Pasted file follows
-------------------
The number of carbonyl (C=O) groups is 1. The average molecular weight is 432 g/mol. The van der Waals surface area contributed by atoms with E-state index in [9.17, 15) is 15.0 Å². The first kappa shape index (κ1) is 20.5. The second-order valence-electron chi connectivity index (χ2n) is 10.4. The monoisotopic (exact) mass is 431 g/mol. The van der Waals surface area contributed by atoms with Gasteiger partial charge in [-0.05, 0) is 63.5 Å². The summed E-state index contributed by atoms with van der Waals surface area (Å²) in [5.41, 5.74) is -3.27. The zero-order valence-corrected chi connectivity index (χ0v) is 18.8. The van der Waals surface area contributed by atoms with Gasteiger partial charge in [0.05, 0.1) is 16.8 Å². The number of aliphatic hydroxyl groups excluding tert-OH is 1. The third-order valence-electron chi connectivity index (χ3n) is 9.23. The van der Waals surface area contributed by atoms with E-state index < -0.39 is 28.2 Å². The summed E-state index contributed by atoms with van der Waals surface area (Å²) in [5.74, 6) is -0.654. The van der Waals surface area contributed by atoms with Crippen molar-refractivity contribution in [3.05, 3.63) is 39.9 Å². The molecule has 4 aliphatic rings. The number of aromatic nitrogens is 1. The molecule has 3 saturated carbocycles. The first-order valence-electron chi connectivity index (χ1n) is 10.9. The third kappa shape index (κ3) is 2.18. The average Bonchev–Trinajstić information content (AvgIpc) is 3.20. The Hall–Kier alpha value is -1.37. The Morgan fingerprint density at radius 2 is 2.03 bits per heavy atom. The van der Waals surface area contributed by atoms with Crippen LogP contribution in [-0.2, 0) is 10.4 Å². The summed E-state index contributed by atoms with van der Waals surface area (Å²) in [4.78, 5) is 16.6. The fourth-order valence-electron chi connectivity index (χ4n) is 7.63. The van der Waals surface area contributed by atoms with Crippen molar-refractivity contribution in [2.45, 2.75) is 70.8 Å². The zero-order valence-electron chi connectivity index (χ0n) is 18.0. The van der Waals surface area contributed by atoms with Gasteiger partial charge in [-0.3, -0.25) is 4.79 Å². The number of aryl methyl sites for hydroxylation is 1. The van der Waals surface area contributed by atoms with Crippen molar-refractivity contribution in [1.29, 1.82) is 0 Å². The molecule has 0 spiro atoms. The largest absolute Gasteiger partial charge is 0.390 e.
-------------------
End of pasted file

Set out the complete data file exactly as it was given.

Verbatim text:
The number of carbonyl (C=O) groups is 1. The average molecular weight is 432 g/mol. The van der Waals surface area contributed by atoms with E-state index in [9.17, 15) is 15.0 Å². The first kappa shape index (κ1) is 20.5. The second-order valence-electron chi connectivity index (χ2n) is 10.4. The monoisotopic (exact) mass is 431 g/mol. The van der Waals surface area contributed by atoms with Gasteiger partial charge in [-0.05, 0) is 63.5 Å². The summed E-state index contributed by atoms with van der Waals surface area (Å²) in [5.41, 5.74) is -3.27. The zero-order valence-corrected chi connectivity index (χ0v) is 18.8. The van der Waals surface area contributed by atoms with Gasteiger partial charge in [0.05, 0.1) is 16.8 Å². The number of aliphatic hydroxyl groups excluding tert-OH is 1. The third-order valence-electron chi connectivity index (χ3n) is 9.23. The van der Waals surface area contributed by atoms with E-state index < -0.39 is 28.2 Å². The summed E-state index contributed by atoms with van der Waals surface area (Å²) in [5.74, 6) is -0.654. The van der Waals surface area contributed by atoms with Crippen molar-refractivity contribution in [3.05, 3.63) is 39.9 Å². The molecule has 4 aliphatic rings. The number of aromatic nitrogens is 1. The molecule has 3 saturated carbocycles. The first-order valence-electron chi connectivity index (χ1n) is 10.9. The third kappa shape index (κ3) is 2.18. The average Bonchev–Trinajstić information content (AvgIpc) is 3.20. The Hall–Kier alpha value is -1.37. The Morgan fingerprint density at radius 2 is 2.03 bits per heavy atom. The van der Waals surface area contributed by atoms with Crippen LogP contribution in [-0.2, 0) is 10.4 Å². The summed E-state index contributed by atoms with van der Waals surface area (Å²) in [4.78, 5) is 16.6. The fourth-order valence-electron chi connectivity index (χ4n) is 7.63. The van der Waals surface area contributed by atoms with Crippen molar-refractivity contribution in [2.45, 2.75) is 70.8 Å². The zero-order valence-electron chi connectivity index (χ0n) is 18.0. The van der Waals surface area contributed by atoms with Gasteiger partial charge in [-0.3, -0.25) is 4.79 Å². The number of aryl methyl sites for hydroxylation is 1. The van der Waals surface area contributed by atoms with Crippen molar-refractivity contribution in [1.29, 1.82) is 0 Å². The molecule has 0 spiro atoms. The largest absolute Gasteiger partial charge is 0.390 e.